Measuring the gravity of your wort gives you an accurate view of how well fermentation is going. Alcohol is thinner than water, so the gravity of your wort will decrease as the yeast consumes the sugars in your wort and leaves alcohol behind. The Final Gravity (FG) is the gravity of your beer when fermentation has finished – usually this is a stable reading for several days in a row.

Attenuation is the name for how much sugar the yeast can eat – a high attenuating strain will eat more complex sugars, giving a lower FG compared to a low attenuating one. You don’t always want the lowest possible FG. In some styles, it’s better to have some residual sugar left over.

Yeast is generally quite predictable, so you can estimate what FG you will get based on your OG and the average attenuation for that particular strain. A good recipe will give you the expected OG and FG so you can tell how well your brew is going.

Measuring gravity with a hydrometer. Image credit: wikimedia

Lager time

The main difference between ale and lager yeasts is the temperature they work at. Ale yeasts are most comfortable around room temperature – typically 18-20°C. Lager yeasts will ferment at these temperatures too, but they can also tolerate much colder conditions. Classic lager strains are comfortable around 8-12°C and produce their best flavours in this range. Warmer temperatures typically produce less welcome flavours from lager strains, though not always.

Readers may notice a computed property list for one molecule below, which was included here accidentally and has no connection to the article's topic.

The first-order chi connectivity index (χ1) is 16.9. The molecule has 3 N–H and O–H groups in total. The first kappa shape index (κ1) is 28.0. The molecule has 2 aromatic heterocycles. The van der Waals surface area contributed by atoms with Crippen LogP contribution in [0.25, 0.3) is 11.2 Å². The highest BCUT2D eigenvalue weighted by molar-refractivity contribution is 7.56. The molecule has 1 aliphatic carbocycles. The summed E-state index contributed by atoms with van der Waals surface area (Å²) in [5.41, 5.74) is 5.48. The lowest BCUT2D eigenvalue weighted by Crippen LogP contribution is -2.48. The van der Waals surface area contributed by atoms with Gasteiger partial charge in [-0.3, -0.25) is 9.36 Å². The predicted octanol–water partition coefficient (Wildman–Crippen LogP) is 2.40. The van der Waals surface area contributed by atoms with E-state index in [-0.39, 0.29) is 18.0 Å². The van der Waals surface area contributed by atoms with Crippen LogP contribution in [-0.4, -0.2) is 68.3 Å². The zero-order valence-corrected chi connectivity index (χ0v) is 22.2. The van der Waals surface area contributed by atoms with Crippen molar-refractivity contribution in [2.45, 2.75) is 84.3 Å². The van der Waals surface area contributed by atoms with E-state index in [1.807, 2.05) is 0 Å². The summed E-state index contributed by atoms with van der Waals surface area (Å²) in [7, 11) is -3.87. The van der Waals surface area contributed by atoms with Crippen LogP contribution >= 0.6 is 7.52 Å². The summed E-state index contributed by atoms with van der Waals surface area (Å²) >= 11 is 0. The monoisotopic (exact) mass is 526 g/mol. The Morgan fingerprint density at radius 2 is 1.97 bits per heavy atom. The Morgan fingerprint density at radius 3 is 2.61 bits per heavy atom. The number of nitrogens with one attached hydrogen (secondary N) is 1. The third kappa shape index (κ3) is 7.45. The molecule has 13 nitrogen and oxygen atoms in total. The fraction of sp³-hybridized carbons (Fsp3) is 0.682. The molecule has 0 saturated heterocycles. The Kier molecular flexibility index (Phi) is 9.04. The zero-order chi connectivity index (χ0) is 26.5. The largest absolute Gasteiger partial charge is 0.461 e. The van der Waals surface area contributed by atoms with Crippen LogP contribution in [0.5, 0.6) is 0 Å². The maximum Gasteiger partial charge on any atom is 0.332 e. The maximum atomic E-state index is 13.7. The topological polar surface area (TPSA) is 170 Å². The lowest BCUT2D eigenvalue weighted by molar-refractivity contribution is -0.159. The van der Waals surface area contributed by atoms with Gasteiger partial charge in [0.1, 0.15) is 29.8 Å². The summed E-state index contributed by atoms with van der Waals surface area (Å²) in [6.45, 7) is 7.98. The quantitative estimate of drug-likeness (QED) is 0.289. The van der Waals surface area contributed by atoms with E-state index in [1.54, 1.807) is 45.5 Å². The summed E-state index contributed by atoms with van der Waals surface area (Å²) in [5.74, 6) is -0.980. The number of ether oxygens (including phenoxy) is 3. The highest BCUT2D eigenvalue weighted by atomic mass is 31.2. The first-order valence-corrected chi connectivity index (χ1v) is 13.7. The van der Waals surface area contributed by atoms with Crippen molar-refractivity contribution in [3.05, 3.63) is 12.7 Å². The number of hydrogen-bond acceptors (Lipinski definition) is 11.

“True” lager strains are actually a different species of yeast. Ale yeasts are almost all Saccharomyces cerevisiae, and “true” lager strains are S. pastorianus. This second species is a hybrid of S. cerevisiae and another Saccharomyces. However, there are lots of strains used for lagers that are S. cerevisiae, so the exact species isn’t as important as how well the strain works in beer!

34/70 and equivalents

One of the most popular lager strains originates from the Weihenstephan Brewing Institute in Bavaria, where it has the unassuming catalogue number “34/70”. This is an exceptionally clean strain that doesn’t produce such strong sulphur-like flavours as some other lager strains. This strain is sold as:

  • Wyeast 2124 “Bohemian Lager”
  • White Labs WLP830 “German Lager”
  • Imperial L13 “Global”
  • Omega OYL-1006 “German Lager I”
  • Saflager W-34/70

Sulphur is not necessarily a bad thing in a pilsner strain: for some brewers, it is partly what distinguishes European lagers from the much cleaner styles produced in the USA and elsewhere. However, this character does need to be restrained to avoid it taking over.

  • Wyeast 2001 “Pilsner Urquell H-Strain”
  • White Labs WLP800 “Pilsner Lager”
  • Omega OYL-101 “Pilsner I”

Classic Czech lager flavour, more sulphur than 34/70 (ageing helps to reduce sulphur levels.)

  • Wyeast 2007 “Pilsen Lager”
  • White Labs WLP840 “American Pilsner Lager”
  • Imperial L11 “Gateway”
  • Omega OYL-102 “American Pilsner”

Crisp, dry, and relatively neutral flavour.

  • Wyeast 2112 “California Lager”
  • White Labs WLP810 “San Francisco Lager”
  • Imperial L05 “Cablecar”
  • Omega OYL-105 “West Coast Lager”
  • Mangrove Jacks M54

Unusually, prefers warmer temperatures but still produces a lager-like profile.

  • Wyeast 2206 “Bavarian Lager”
  • White Labs WLP820 “Oktoberfest Lager”
  • Imperial L02 “Fest”
  • Omega OYL-107 “Oktoberfest”
  • Saflager S23

Finishes with residual sweetness that accentuates malty flavours.

The secret to good fermentation…

… isn’t really a secret. It’s healthy yeast!

Our next chapter is full of top tips to keep your yeast in top condition ready for fermentation.

All content © The Malt Miller 2022